Farming Thread

William Faulkner

Woodpecker
Orthodox
Does anyone have any tips on getting rid of flies besides the obvious things one would find at a tractor supply store? Now that the warm temps have arrived they have become a problem. We've never had any issues with flies before in the past.
 

NoMoreTO

Hummingbird
Catholic
I might buy a 2011 MF 1839, which is the generation before the 1840.

Not sure why, I just can't keep my mind off of buying a small square baler lately. I suppose that's a sign I should buy one, life is short. The squares get my nephews working and they move alot faster to the homesteaders.

Hay season is coming soon.

I picked up the baler. Now I've got to make sure my labour force of teenagers doesn't flake out. MF1839_2011a.jpg
 

john_Jea

Robin
Other Christian
I've talked to some dairy and beef farmers and things are bad. Dairy farms can live off government subsidies but beef doesn't pay for it's own feed anymore. Doesn't pay for it's feed! That's not considering labor, taxes, housing etc. Ironically the only farms that are selling beef for a profit are those who practice regenerative grazing.

At the same time national food security is the trendy topic of today.
 

Frussell

Sparrow
Orthodox Inquirer
This is an awesome thread! My wife and I are going to be buying some property with 5-10 acres and begin our homestead. My grandfather was a farmer (studied to be a pharmacist but decided to farm instead) I've been in an office type sales position where the goal is to make as much money as possible and it's weighed heavy on my soul for years. I'm not materialistic and never have been, working in that environment was draining. I recently retired from that profession, can't do it anymore. I'll make a lot less money (probably none first year) and work harder than I ever have in my life but this is something I've had in mind to do since I was 16 years old. I like the idea of a food forest for part of the property ala David the Good (SW Florida, very hot and humid, no winter to speak of) and corn, sweet and regular potatoes, true yams, and putting as many assorted rare/exotic plants in as I can to determine what grows well and what doesn't so I'll have an idea of what NOT to plant the next year. Also goats for milk/cheese/meat, chickens, a pond with ducks, fish, aquatic plants, a few beehives, etc. I'm going to try to be as natural and organic as I can, the soil (sand) is horrible here, I want to try Steve Solomon's remineralization for that problem, anyone here ever had experience using this technique? And if anyone has recommendations for resources a beginner would find helpful? I've been voraciously reading and watching videos, gardening when I can (no comparison to having a farm). Any advice would be appreciated!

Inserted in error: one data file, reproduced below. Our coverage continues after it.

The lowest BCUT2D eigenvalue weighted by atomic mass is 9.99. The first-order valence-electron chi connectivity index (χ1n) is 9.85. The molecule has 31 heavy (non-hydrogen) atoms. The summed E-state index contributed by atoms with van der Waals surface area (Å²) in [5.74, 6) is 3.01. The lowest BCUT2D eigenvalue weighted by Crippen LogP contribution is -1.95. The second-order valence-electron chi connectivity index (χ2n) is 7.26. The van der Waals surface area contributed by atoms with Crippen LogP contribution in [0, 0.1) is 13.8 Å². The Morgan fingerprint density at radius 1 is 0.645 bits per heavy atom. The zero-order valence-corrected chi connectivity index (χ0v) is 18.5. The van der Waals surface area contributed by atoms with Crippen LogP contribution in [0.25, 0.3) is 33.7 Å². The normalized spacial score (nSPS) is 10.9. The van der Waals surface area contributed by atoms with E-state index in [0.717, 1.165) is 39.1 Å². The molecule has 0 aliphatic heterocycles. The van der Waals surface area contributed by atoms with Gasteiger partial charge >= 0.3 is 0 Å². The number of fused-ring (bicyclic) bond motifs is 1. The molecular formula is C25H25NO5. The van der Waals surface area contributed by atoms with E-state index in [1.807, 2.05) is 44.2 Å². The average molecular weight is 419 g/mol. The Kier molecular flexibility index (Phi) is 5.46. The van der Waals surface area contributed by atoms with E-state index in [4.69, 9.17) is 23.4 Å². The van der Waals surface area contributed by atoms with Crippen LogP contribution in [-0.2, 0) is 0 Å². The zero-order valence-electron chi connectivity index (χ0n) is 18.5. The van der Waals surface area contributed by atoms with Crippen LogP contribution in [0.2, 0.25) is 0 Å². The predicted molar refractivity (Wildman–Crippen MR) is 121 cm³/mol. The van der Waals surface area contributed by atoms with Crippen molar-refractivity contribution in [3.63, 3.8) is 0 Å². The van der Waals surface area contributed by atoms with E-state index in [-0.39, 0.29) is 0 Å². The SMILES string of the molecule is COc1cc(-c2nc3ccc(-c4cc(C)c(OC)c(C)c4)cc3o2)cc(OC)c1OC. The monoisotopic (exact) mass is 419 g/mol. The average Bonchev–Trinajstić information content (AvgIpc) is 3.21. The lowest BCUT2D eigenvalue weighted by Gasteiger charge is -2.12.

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john_Jea

Robin
Other Christian
I'm going to try to be as natural and organic as I can, the soil (sand) is horrible here, I want to try Steve Solomon's remineralization for that problem, anyone here ever had experience using this technique? And if anyone has recommendations for resources a beginner would find helpful?
Is your soil hard and/or bare?

I like Alan Savory's work, he has done amazing things in Africa with reversing desertification and reclaiming grass planes. Joel Salatin is also great, I think he is in Virginia. The practical stuff is best learned from the locals, they could also save you some time and effort by telling you what grows in your area and what doesn't.
 

Frussell

Sparrow
Orthodox Inquirer
Is your soil hard and/or bare?

I like Alan Savory's work, he has done amazing things in Africa with reversing desertification and reclaiming grass planes. Joel Salatin is also great, I think he is in Virginia. The practical stuff is best learned from the locals, they could also save you some time and effort by telling you what grows in your area and what doesn't.
It is sandy and lacking in almost everything but calcium. areas are bare and others have grass, it's a mish mash. I'm in zone 9b
 

john_Jea

Robin
Other Christian